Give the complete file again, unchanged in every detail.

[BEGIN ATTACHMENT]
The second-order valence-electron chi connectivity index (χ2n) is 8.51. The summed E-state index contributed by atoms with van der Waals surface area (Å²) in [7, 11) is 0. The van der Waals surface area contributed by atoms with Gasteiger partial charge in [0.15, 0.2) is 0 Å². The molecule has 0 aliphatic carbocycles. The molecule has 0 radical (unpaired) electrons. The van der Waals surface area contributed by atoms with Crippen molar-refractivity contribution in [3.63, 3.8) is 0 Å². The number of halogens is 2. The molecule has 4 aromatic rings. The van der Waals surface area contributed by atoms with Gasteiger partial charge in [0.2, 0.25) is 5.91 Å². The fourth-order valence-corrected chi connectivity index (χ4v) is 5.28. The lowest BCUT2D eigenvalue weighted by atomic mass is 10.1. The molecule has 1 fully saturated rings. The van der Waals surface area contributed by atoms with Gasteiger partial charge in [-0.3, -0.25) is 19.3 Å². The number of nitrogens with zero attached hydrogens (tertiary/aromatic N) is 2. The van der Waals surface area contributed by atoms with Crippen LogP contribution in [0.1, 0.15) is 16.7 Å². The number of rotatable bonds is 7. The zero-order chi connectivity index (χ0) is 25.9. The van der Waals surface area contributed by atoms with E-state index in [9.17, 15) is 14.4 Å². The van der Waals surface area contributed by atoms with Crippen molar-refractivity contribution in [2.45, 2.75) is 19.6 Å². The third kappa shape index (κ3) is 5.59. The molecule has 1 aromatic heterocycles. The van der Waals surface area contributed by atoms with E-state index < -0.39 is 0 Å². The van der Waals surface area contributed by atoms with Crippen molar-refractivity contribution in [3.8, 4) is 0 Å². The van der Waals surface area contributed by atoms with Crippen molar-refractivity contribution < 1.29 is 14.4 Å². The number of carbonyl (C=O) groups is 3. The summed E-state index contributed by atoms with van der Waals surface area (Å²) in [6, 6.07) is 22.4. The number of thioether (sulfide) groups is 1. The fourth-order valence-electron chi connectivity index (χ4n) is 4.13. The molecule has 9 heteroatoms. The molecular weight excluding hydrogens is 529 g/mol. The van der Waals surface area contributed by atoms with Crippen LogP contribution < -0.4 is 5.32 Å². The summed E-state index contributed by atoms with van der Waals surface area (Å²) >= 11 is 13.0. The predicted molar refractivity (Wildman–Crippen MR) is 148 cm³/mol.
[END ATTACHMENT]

The second-order valence-electron chi connectivity index (χ2n) is 8.51. The summed E-state index contributed by atoms with van der Waals surface area (Å²) in [7, 11) is 0. The van der Waals surface area contributed by atoms with Gasteiger partial charge in [0.15, 0.2) is 0 Å². The molecule has 0 aliphatic carbocycles. The molecule has 0 radical (unpaired) electrons. The van der Waals surface area contributed by atoms with Crippen molar-refractivity contribution in [3.63, 3.8) is 0 Å². The number of halogens is 2. The molecule has 4 aromatic rings. The van der Waals surface area contributed by atoms with Gasteiger partial charge in [0.2, 0.25) is 5.91 Å². The fourth-order valence-corrected chi connectivity index (χ4v) is 5.28. The lowest BCUT2D eigenvalue weighted by atomic mass is 10.1. The molecule has 1 fully saturated rings. The van der Waals surface area contributed by atoms with Gasteiger partial charge in [-0.3, -0.25) is 19.3 Å². The number of nitrogens with zero attached hydrogens (tertiary/aromatic N) is 2. The van der Waals surface area contributed by atoms with Crippen LogP contribution in [0.1, 0.15) is 16.7 Å². The number of rotatable bonds is 7. The zero-order chi connectivity index (χ0) is 25.9. The van der Waals surface area contributed by atoms with E-state index in [9.17, 15) is 14.4 Å². The van der Waals surface area contributed by atoms with Crippen molar-refractivity contribution in [2.45, 2.75) is 19.6 Å². The third kappa shape index (κ3) is 5.59. The molecule has 1 aromatic heterocycles. The van der Waals surface area contributed by atoms with E-state index < -0.39 is 0 Å². The van der Waals surface area contributed by atoms with Crippen molar-refractivity contribution in [3.8, 4) is 0 Å². The van der Waals surface area contributed by atoms with Crippen molar-refractivity contribution < 1.29 is 14.4 Å². The number of carbonyl (C=O) groups is 3. The summed E-state index contributed by atoms with van der Waals surface area (Å²) in [6, 6.07) is 22.4. The number of thioether (sulfide) groups is 1. The fourth-order valence-electron chi connectivity index (χ4n) is 4.13. The molecule has 9 heteroatoms. The molecular weight excluding hydrogens is 529 g/mol. The van der Waals surface area contributed by atoms with Crippen LogP contribution < -0.4 is 5.32 Å². The summed E-state index contributed by atoms with van der Waals surface area (Å²) >= 11 is 13.0. The predicted molar refractivity (Wildman–Crippen MR) is 148 cm³/mol.